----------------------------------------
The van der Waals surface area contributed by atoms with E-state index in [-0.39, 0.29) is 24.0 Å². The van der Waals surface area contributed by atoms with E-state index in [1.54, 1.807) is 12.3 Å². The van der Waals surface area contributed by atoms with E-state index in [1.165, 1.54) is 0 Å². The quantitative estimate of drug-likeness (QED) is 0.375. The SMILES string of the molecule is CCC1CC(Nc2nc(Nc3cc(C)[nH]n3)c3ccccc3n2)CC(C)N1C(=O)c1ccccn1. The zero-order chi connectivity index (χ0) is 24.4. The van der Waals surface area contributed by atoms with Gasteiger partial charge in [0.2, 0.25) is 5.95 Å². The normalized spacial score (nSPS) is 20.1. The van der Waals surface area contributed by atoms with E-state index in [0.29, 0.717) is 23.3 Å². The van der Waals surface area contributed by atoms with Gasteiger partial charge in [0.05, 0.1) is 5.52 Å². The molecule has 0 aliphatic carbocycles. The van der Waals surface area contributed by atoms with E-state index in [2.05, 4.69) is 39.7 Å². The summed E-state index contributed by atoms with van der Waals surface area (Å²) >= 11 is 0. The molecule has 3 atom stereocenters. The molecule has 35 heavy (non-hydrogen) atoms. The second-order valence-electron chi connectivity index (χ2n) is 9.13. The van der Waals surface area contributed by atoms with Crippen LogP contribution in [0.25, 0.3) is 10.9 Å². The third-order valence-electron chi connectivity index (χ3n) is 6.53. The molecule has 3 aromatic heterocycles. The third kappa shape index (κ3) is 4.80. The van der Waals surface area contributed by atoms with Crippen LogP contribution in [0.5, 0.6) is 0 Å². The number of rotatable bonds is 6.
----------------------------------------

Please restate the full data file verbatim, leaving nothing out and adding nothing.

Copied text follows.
The van der Waals surface area contributed by atoms with E-state index in [-0.39, 0.29) is 24.0 Å². The van der Waals surface area contributed by atoms with E-state index in [1.54, 1.807) is 12.3 Å². The van der Waals surface area contributed by atoms with E-state index in [1.165, 1.54) is 0 Å². The quantitative estimate of drug-likeness (QED) is 0.375. The SMILES string of the molecule is CCC1CC(Nc2nc(Nc3cc(C)[nH]n3)c3ccccc3n2)CC(C)N1C(=O)c1ccccn1. The zero-order chi connectivity index (χ0) is 24.4. The van der Waals surface area contributed by atoms with Gasteiger partial charge in [0.2, 0.25) is 5.95 Å². The normalized spacial score (nSPS) is 20.1. The van der Waals surface area contributed by atoms with E-state index in [0.29, 0.717) is 23.3 Å². The van der Waals surface area contributed by atoms with Gasteiger partial charge in [0.05, 0.1) is 5.52 Å². The molecule has 0 aliphatic carbocycles. The van der Waals surface area contributed by atoms with E-state index in [2.05, 4.69) is 39.7 Å². The summed E-state index contributed by atoms with van der Waals surface area (Å²) >= 11 is 0. The molecule has 3 atom stereocenters. The molecule has 35 heavy (non-hydrogen) atoms. The second-order valence-electron chi connectivity index (χ2n) is 9.13. The van der Waals surface area contributed by atoms with Crippen LogP contribution in [0.25, 0.3) is 10.9 Å². The third-order valence-electron chi connectivity index (χ3n) is 6.53. The molecule has 3 aromatic heterocycles. The third kappa shape index (κ3) is 4.80. The van der Waals surface area contributed by atoms with Crippen LogP contribution in [0.5, 0.6) is 0 Å². The number of rotatable bonds is 6.